Bruins hoping new, innovative alignments aid ailing power play

Campbell/By S. Bradley

WILMINGTON, Mass. – If hard work and grit are what has been missing from the Bruins’ power play, then head coach Claude Julien and his staff might have just come up with the perfect solution.

Center Gregory Campbell and winger Brad Marchand spent the special-teams portions of today’s practice at Ristuccia Arena on the opposite side of the puck than usual, as the expert penalty-killers joined a new-look second power-play unit with Michael Ryder also up front, and Steven Kampfer and Dennis Seidenberg on the back end.

The other quintet featured Mark Recchi at the left point opposite Zdeno Chara and David Krejci, Milan Lucic and Patrice Bergeron (before he left to get stitches on his chin) up front. Nathan Horton filled in for Bergeron after the center left the premises.

“I think what you saw is something that you might see. … Maybe we need a little bit more grit. Maybe we need a little more shots from the back end. So we’re going to try to work with that,” Julien, whose team faces Montreal and its fifth-ranked penalty kill tomorrow night, said after today’s practice.

The Bruins obviously need to be more creative with their power-play alignments, and this switch just might do the trick. Boston enters tonight’s action ranked 20th (16.8 percent) in power play efficiency, and the recent numbers have been ugly. The Bruins have gone five games without a power-play goal (0-for-12) and have just one power-play goal in their last seven games (1-for-19).

I’ve often said that a solution to the team’s power-play woes would be to reward the guys that win the battles most often and draw the most penalties from the opposition. That’s where Campbell and Marchand come in. While Marchand was a fixture on the power play down with the Providence (AHL) farm club the last few years, Campbell was used sparingly on the man-advantage by Florida. Although he has centered the fourth line all season, Campbell has shown the hands to score seven goals. And Marchand earned a promotion from the fourth line to the second with his sniping, which has produced 14 goals this season.

Neither has been in the power-play meetings this season except when the entire team has been included.

That’s probably why 30 minutes before the entire team took the ice, the 10 power-play players and two goaltenders were on the ice for extra work. While one group worked at one end under assistant coach Geoff Ward, the other was barked at by Julien and assistant Doug Jarvis. Halfway through the half hour the groups switched.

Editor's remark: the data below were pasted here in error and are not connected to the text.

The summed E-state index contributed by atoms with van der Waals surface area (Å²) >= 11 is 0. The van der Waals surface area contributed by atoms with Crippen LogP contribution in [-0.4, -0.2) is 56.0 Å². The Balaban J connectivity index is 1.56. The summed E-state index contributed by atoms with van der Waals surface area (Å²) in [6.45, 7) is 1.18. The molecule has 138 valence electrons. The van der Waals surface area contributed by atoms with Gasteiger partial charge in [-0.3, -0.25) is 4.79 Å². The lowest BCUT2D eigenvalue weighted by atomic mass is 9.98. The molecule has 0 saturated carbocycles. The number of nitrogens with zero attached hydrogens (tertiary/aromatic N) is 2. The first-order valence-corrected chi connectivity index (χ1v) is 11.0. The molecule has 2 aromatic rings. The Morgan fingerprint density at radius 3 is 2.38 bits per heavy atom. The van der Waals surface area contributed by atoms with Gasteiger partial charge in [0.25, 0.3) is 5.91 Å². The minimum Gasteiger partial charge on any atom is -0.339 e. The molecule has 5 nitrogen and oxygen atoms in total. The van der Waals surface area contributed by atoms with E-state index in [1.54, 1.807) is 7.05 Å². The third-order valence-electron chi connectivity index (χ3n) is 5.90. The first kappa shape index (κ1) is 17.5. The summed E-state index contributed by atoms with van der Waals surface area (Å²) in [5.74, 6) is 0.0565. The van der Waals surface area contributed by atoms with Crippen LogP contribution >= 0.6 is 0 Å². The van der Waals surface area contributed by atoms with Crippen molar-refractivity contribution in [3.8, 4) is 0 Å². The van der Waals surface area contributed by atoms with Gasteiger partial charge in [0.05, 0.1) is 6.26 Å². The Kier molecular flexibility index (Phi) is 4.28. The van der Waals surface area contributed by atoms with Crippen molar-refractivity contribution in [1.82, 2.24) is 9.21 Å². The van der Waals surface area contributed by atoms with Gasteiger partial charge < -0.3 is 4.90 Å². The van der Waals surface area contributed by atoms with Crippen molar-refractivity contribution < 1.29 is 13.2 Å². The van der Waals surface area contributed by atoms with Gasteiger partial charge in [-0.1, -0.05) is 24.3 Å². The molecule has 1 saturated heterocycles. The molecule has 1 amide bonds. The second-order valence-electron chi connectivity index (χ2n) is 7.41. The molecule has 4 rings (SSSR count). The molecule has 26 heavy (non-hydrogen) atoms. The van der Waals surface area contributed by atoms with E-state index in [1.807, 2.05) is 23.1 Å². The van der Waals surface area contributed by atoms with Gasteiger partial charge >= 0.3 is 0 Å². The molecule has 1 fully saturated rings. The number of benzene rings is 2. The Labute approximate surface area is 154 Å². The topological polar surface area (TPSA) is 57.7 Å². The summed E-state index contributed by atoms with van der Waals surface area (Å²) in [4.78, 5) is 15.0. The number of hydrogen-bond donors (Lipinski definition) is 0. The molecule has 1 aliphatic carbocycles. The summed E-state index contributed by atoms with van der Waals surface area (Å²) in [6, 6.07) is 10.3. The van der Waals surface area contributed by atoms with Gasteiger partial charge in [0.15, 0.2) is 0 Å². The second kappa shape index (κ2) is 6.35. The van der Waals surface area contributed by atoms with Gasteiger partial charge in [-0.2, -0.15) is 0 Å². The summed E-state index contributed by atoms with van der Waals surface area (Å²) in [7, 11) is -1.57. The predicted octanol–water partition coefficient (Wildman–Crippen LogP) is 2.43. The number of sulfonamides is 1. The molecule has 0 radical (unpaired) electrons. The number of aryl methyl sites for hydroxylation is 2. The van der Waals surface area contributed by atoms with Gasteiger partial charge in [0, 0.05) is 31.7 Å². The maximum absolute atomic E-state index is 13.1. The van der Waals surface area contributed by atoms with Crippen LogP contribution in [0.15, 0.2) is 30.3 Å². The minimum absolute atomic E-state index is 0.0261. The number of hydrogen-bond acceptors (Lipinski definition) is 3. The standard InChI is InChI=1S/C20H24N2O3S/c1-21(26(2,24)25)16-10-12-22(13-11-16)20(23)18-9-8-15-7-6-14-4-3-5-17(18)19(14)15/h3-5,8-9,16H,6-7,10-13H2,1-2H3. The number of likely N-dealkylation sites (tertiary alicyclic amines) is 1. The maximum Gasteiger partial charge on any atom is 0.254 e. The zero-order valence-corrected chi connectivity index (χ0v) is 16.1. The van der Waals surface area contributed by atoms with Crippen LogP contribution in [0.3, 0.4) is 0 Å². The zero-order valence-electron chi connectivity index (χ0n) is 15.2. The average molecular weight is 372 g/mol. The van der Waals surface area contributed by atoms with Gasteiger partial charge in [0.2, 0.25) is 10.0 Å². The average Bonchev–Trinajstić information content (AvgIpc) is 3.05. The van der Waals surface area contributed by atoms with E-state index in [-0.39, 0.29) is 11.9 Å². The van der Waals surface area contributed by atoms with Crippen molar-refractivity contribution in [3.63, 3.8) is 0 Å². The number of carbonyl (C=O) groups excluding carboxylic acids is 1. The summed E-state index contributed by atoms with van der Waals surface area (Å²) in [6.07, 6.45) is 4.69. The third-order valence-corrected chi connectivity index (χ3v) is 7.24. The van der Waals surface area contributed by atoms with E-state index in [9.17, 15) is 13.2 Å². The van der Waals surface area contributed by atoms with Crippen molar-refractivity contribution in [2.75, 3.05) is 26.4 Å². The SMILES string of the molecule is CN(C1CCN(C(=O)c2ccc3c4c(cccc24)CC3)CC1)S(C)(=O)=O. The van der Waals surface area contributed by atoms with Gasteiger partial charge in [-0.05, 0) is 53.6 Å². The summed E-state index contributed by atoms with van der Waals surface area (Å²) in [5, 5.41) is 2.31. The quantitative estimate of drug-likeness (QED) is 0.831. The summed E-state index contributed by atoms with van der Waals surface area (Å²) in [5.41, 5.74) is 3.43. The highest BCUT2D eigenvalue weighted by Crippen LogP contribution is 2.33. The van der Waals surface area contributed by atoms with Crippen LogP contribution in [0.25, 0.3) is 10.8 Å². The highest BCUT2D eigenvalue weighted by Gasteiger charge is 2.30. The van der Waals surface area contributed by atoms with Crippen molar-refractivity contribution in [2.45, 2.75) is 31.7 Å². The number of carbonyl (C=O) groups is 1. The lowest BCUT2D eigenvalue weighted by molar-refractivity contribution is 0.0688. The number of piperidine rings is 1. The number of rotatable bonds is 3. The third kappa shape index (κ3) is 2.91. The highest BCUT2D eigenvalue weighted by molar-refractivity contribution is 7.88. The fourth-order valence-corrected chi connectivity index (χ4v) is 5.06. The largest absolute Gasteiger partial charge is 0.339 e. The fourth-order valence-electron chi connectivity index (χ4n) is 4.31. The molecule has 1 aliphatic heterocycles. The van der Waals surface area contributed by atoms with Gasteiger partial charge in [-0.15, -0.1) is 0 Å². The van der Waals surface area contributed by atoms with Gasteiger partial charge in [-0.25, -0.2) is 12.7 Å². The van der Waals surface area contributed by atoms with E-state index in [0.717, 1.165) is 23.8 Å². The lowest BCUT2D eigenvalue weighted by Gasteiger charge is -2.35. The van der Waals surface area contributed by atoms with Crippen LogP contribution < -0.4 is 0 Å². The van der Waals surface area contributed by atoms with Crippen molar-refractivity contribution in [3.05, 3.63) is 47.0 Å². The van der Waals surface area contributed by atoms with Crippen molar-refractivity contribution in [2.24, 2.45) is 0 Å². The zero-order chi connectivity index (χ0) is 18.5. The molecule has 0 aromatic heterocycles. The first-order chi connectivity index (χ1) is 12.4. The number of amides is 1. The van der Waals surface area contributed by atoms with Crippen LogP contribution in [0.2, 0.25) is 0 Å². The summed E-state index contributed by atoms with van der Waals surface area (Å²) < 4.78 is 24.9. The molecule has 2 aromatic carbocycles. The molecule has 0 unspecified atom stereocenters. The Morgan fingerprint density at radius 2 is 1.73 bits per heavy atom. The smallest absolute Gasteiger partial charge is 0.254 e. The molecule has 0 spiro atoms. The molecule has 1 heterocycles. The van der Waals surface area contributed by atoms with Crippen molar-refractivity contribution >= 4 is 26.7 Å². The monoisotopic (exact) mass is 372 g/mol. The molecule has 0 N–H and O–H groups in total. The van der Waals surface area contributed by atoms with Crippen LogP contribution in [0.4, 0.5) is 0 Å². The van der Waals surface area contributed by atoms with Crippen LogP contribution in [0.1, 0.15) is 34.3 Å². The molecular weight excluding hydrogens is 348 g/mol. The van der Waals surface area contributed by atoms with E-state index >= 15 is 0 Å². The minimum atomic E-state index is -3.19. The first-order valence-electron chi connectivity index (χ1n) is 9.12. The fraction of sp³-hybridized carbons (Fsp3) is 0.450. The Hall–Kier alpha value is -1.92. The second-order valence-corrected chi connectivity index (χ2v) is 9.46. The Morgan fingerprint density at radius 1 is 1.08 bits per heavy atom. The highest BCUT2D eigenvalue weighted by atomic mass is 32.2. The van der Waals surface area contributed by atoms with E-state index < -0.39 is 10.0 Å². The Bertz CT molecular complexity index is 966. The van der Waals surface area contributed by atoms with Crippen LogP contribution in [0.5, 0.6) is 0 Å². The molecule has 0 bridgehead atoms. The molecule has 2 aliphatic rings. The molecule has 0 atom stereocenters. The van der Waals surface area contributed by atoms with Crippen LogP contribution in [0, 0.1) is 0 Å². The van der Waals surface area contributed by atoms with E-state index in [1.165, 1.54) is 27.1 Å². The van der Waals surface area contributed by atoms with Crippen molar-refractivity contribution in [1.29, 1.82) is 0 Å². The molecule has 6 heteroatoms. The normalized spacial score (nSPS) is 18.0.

Although there are some subtleties of the breakout that Marchand and Campbell have to learn, they can mostly transfer over their 5-on-5 style of play to the extra-man game.

“It’ll be fun. It’s obviously a new challenge,” said Marchand. “I think maybe they just want two people to go out there, recover some pucks and take it whenever we can to the net. So we’re going to keep it really simple out there; we’re not going to try to force plays. We’re just going to throw all the pucks we can at the net.”

Said Campbell: “I don’t think there’s a magic formula for me going out there. My job is to recover that puck, to battle for possession and create net-presence. That’s all I can try to bring to the power play.”

As surprising as it might be to see Campbell and Marchand getting power-play time, it’s also a bit unusual to see Recchi stationed so far from the opposing net. The future Hall-of-Fame winger, who played at the point briefly in the early portion of this season, has made his living in the trenches at and around the top of the crease. But Julien and his staff want to sure up other areas that have failed the power play.

“On that power play, we’ve got [Lucic] in front. I think [Lucic] has done a decent job in front,” said Julien “Where we feel we’ve had some issues has been really taking the puck off the wall at the blue line and making plays under pressure. And Mark has been one of those guys, the few times we’ve used him there, he’s been pretty good in that area. So, again, if we don’t try it we’ll never know. And we’re really trying to make our power play be more successful. So when it doesn’t work you’ve got to make changes.”

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